O’Quinn was a very experienced attorney, and he would have known that such a large gift to her would have required the payment of a substantial amount of gift tax. No such gift tax returns had been filed. Further, the estate said that the sale of these cars was critical to prevent a default on O’Quinn’s $100 million credit line.
Lexington’s legal hurdles were quite high. An executor has broad powers to sell estate assets as deemed necessary to administer the estate. Establishing that O’Quinn wanted her to have the cars—or that she deserved them—would not be enough. She had to prove that she actually owned the cars before O’Quinn died, which would be very hard to do without written documentation. And she had to establish that preventing the sale was necessary, as she could still claim entitlement to the sales proceeds from the sale of “her” cars.
The case was heard by the judge on August 6, 2010. On August 9, just three days before the start of RM’s Monterey auction, the judge ruled that the sales could go forward, stating that Lexington failed to establish “a probable right to recover ownership of the five automobiles at issue.”
These five cars have been sold, but that does not end the litigation. Lexington still has a common-law marriage action pending, and she still seeks recovery of the funds generated at Monterey—and ownership of the 23 other cars.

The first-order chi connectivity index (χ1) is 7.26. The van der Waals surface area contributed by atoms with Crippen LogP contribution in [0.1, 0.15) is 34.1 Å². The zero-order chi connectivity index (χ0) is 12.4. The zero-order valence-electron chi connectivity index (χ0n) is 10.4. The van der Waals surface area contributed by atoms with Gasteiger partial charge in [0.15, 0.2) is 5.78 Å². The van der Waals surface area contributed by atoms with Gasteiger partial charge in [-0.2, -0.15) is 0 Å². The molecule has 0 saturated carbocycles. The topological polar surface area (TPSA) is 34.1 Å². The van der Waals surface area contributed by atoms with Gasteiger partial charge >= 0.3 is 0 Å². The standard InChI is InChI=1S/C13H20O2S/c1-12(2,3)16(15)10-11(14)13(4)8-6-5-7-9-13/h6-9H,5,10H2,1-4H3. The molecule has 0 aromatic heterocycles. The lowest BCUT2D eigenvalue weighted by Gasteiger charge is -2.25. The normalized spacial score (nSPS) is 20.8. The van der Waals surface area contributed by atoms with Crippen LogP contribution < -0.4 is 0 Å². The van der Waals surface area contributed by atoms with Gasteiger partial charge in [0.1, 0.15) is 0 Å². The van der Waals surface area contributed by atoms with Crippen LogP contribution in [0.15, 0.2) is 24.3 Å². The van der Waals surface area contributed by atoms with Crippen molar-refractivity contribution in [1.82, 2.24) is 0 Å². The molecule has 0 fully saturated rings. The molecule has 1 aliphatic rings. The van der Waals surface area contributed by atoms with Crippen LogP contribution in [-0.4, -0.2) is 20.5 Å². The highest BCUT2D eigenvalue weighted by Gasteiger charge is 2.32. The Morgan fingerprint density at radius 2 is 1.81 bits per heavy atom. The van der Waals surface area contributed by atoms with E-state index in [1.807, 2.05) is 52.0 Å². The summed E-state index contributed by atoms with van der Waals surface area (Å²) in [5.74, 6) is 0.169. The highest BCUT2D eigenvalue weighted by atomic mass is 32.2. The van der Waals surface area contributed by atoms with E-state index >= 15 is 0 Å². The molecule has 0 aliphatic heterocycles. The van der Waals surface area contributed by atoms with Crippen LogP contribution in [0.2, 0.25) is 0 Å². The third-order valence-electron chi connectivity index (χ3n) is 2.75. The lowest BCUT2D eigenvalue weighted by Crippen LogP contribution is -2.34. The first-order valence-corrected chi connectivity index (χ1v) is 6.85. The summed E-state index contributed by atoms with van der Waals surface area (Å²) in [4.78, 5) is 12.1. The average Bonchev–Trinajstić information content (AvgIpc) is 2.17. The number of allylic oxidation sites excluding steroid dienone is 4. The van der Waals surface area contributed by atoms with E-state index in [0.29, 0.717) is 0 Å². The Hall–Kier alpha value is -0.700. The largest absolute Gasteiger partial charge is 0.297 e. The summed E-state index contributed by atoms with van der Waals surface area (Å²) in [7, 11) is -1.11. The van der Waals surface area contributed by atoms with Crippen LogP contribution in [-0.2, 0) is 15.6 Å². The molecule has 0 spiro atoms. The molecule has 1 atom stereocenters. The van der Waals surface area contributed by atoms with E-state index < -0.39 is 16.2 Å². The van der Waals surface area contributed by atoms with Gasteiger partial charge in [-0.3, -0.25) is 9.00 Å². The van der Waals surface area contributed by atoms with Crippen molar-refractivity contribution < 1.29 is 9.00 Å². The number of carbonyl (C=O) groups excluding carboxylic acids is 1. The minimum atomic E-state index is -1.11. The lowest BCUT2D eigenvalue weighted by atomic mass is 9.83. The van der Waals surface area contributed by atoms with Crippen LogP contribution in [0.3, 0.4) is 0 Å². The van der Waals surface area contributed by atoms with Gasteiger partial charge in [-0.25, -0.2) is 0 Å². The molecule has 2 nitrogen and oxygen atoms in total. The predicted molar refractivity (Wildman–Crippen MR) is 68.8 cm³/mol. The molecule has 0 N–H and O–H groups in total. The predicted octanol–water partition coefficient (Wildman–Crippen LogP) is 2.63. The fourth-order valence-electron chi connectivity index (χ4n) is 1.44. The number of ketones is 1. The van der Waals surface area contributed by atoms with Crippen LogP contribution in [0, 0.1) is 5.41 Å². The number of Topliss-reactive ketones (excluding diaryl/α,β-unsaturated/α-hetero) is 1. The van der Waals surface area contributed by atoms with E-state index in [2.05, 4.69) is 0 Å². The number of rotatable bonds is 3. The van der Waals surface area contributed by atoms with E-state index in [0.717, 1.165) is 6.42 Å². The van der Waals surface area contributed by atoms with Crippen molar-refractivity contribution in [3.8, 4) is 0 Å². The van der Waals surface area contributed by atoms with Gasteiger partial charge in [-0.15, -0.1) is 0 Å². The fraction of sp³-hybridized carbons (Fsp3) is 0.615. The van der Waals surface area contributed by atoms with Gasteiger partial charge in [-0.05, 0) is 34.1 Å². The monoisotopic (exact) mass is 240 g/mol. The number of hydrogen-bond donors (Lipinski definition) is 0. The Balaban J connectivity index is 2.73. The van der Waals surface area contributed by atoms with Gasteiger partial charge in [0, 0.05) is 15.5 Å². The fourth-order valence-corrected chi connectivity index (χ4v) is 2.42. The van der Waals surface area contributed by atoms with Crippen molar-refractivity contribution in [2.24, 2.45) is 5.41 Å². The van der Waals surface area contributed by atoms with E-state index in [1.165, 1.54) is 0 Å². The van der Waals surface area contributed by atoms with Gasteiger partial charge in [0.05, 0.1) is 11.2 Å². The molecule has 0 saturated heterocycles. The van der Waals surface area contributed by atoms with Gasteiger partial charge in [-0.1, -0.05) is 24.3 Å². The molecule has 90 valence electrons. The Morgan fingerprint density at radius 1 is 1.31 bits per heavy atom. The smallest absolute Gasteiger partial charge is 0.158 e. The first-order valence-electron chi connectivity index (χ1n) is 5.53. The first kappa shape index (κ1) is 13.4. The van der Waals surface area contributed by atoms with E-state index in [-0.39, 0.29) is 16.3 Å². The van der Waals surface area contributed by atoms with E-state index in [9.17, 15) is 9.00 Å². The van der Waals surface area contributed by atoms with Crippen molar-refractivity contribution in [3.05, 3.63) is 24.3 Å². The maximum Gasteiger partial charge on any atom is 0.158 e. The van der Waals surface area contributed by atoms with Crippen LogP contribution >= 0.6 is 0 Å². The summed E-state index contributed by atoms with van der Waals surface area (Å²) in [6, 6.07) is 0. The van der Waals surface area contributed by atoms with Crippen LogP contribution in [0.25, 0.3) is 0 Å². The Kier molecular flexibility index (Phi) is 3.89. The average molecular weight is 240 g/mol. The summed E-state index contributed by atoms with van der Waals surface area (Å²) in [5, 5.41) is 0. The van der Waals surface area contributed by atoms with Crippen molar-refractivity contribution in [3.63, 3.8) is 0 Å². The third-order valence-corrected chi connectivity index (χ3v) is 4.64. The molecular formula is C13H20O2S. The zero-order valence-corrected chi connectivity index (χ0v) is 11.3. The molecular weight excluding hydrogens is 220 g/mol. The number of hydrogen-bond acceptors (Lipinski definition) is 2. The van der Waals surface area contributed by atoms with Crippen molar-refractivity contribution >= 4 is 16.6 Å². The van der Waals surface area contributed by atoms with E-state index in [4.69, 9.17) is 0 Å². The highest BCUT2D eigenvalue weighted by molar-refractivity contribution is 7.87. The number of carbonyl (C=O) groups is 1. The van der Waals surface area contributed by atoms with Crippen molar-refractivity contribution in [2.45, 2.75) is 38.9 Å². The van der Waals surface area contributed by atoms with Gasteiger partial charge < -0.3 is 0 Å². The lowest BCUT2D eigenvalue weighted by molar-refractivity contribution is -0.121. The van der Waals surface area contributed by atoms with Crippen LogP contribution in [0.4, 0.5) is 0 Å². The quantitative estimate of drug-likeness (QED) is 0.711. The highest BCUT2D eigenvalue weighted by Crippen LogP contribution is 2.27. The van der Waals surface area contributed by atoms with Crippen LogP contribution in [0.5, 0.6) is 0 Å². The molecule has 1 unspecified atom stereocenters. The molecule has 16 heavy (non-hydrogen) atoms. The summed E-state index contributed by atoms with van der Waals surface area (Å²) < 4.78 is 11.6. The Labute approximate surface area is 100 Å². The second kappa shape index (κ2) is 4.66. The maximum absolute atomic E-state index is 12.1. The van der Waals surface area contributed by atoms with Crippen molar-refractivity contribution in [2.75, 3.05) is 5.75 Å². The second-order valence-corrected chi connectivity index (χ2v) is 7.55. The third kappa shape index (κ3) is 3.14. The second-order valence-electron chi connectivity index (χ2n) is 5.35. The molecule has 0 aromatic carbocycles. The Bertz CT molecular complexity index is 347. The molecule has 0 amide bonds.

Many who knew O’Quinn are amazed that his will leaves nothing to Lexington, as they are sure that he would have wanted her to be very well provided for. They are equally amazed that nothing specific was provided for the car collection. Many believe that he planned to make such changes to his will, but he just never got around to doing so.
Lessons to be learned
This case points out some very important lessons for car collectors. First off, no one ever expects to die the next day, but it happens.
Under our system of law, one’s wishes about the disposition of their property are considered only if included in a will or a living trust. No matter how convincing any other evidence might be about what someone “wanted” to happen, that evidence will be ignored. If you want a loved one to inherit any part of your estate, you’d better get it written into your will or trust.
More specific to car collectors, your automobiles require specific attention in your estate-planning documents. There is not much doubt that O’Quinn was serious about creating a museum for his collection, but he never did it, and he didn’t create any mechanism for its creation after his death.
Note that his existing foundation probably can’t do that now, as its stated purposes are very different, and a car museum would probably not be an attractive investment. The foundation probably has no alternative than to sell the cars and put the proceeds to a more productive use—from its perspective.
To gain assurance that your car collection is going to remain intact after your death, you not only need to establish a legal structure for it, but you also need to provide a reliable funding mechanism for it to happen.